Believe the hype. They came, they saw, they conquered and more importantly, Chautauqua and Maurice did everything that was expected and lived up to their billing as the world’s best sprinter and miler at Sha Tin on Sunday.
Even great horses don’t always stick to the script but, when Chautauqua dropped out of a passing cloud to overwhelm his Chairman’s Sprint Prize rivals the story was intact and half an hour later, the second promise was met when Maurice gave Joao Moreira more problems pulling him up after the race than in winning it.
In the lead-up, the Chairman’s Sprint Prize had hijacked the Champions Mile meeting for attention and perhaps it still did on the day because Maurice was calmly ruthless rather than spectacular.
There was and probably won’t ever be such luxury for a horse with Chautauqua’s style but heart surgeons build their businesses on horses like him and even jockey Tommy Berry admitted to needing a good hosing down.
“I got to the 250m and said, take a deep breath, you’ve got the race won because the last 200m is his best part and I was in striking distance, so I took it back a notch as I was starting to get a bit excited myself,” Berry said.
For Chautauqua’s nominal trainer, Michael Hawkes, the hosing down was required about 15 minutes earlier when the grey wandered into territory that horse trainers only see in nightmares – pulling a shoe off as he went to walk out to race. Not once, twice. The farrier who had fixed things up the first time was being ironed out by medical staff when he got the call to go back.
“When he pulled the shoe, I was stressed,” Hawkes admitted. “The same shoe twice, he trod on himself. I think I was a lot more worked up than he was. That was mind-blowing.”
Michael Hawkes is the nominal trainer – horses cannot be officially trained by more than one person in Hong Kong – but in Australia, Chautauqua runs under the “Team Hawkes” banner of Michael, his brother Wayne and their father, Australian Hall Of Fame trainer John.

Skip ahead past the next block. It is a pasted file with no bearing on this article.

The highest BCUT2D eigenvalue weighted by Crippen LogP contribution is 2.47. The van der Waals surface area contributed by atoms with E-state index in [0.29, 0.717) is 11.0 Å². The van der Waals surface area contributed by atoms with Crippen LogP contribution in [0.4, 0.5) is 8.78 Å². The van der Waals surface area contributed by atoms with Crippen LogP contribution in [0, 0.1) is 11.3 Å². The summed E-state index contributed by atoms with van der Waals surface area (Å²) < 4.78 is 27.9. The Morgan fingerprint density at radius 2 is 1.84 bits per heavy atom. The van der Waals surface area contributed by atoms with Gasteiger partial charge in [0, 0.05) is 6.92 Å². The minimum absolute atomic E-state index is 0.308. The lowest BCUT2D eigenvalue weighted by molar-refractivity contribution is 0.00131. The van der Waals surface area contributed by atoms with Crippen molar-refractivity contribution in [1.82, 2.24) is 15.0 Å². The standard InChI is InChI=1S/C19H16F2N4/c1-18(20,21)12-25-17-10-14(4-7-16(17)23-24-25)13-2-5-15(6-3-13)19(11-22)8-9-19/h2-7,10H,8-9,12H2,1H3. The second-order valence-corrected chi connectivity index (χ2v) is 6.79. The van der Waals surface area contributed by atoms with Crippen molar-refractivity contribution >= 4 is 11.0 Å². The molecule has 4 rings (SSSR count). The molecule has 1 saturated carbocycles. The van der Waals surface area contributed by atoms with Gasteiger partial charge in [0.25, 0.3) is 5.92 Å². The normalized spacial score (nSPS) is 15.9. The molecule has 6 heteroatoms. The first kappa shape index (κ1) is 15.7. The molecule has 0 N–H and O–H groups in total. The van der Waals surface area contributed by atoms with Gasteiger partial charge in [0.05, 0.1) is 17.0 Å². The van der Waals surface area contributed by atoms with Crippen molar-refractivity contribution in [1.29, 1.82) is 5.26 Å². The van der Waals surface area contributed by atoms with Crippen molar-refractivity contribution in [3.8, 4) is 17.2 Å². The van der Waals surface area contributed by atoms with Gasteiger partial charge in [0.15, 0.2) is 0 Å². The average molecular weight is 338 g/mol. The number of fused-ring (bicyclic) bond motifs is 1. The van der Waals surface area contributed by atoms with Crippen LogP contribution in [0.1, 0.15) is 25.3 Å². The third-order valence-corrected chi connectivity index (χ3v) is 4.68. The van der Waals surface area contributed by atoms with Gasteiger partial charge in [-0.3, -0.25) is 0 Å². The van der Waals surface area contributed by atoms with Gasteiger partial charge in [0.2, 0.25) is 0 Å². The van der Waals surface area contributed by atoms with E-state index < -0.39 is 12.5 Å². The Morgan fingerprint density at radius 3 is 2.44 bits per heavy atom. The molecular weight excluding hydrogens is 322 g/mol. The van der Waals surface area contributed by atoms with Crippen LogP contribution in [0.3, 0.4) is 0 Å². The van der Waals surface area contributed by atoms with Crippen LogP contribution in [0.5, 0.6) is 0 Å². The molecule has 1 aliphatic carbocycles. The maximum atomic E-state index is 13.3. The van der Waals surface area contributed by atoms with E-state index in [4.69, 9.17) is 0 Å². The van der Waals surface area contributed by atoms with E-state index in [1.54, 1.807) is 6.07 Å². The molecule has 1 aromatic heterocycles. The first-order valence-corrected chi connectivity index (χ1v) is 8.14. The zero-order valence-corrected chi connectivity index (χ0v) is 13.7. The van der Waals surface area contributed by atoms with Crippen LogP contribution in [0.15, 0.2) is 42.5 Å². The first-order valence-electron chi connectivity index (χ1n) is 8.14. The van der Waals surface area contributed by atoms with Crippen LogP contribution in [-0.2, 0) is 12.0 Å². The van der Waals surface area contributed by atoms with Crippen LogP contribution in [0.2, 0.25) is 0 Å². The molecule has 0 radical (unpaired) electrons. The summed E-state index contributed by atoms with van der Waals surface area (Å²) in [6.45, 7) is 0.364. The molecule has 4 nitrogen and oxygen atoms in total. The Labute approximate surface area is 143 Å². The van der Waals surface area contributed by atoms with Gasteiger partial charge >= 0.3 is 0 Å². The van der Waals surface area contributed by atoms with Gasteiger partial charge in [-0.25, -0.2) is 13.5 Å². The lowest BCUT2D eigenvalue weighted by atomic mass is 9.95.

Hawkes senior had a low-key start to the day, mucking out stables while Chautauqua had a leg stretch in the morning, but by 4pm he was calling it the biggest moment of his career: “You know me – I’m only a battler. I’ve had champions, Octagonal, Lohnro, All Too Hard ... but this has to be right up the top. Travelling, winning overseas, with the boys, does it get better than that?”
Jockey Brett Prebble’s day consisted of thinking he had both the majors won at some point, but he had a notion each time that it couldn’t last.
“Lucky Bubbles was in a great spot but I was concerned at halfway when the leaders were going at such a breakneck speed,” he said. “I knew they were setting it up for Chautauqua and I couldn’t get enough of a break. With Contentment, I always felt he’d give me a good kick but Maurice was on us quickly and just too much horse. You could take him anywhere and he’d win.”
Moreira has sat on armchairs that gave him more trouble than Maurice, at least before the line, but stopped short of calling him the best horse he has ridden after strolling in.
“Wow – he was breathtaking,” Moreira said. “Brett called out to me as we crossed the line – hey Joao, slow down! but I couldn’t – even 200m after the line I had to say, hey buddy, it’s over, you can stop now.”
While the Jockey Club doesn’t actually cheer for anyone in particular, there was nothing wrong with how the results fell with an eye to the future.
“Last week, we saw a win by a Hong Kong horse, Werther, an emerging star and this week we saw our horses bettered by champions from Australia and Japan,” said chief executive Winfried Engelbrecht-Bresges. “It shows that horses can come from anywhere in the world and race successfully here – I only hope that our Australian friends got to see Chautauqua’s win because I hear the telecasts are not always as good as they could be there. Overall, this was a fantastic event and a great platform to build on and we have plans to do just that.”